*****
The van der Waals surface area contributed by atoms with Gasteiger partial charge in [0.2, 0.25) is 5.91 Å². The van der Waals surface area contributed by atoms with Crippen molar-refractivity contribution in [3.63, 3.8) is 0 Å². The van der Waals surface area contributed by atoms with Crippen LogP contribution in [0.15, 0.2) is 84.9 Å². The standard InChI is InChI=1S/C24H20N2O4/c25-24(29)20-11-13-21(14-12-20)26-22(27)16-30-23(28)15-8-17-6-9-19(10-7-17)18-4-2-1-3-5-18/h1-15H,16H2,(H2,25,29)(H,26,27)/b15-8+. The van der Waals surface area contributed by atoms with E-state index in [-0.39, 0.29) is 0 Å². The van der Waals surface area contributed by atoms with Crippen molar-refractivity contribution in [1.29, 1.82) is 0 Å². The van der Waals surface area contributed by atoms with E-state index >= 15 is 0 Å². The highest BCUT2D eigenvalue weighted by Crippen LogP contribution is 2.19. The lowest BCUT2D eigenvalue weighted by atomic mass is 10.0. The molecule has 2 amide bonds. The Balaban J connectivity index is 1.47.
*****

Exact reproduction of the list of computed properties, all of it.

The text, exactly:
The van der Waals surface area contributed by atoms with Gasteiger partial charge in [0.2, 0.25) is 5.91 Å². The van der Waals surface area contributed by atoms with Crippen molar-refractivity contribution in [3.63, 3.8) is 0 Å². The van der Waals surface area contributed by atoms with Crippen LogP contribution in [0.15, 0.2) is 84.9 Å². The standard InChI is InChI=1S/C24H20N2O4/c25-24(29)20-11-13-21(14-12-20)26-22(27)16-30-23(28)15-8-17-6-9-19(10-7-17)18-4-2-1-3-5-18/h1-15H,16H2,(H2,25,29)(H,26,27)/b15-8+. The van der Waals surface area contributed by atoms with E-state index in [-0.39, 0.29) is 0 Å². The van der Waals surface area contributed by atoms with Crippen molar-refractivity contribution in [1.29, 1.82) is 0 Å². The van der Waals surface area contributed by atoms with E-state index >= 15 is 0 Å². The highest BCUT2D eigenvalue weighted by Crippen LogP contribution is 2.19. The lowest BCUT2D eigenvalue weighted by atomic mass is 10.0. The molecule has 2 amide bonds. The Balaban J connectivity index is 1.47.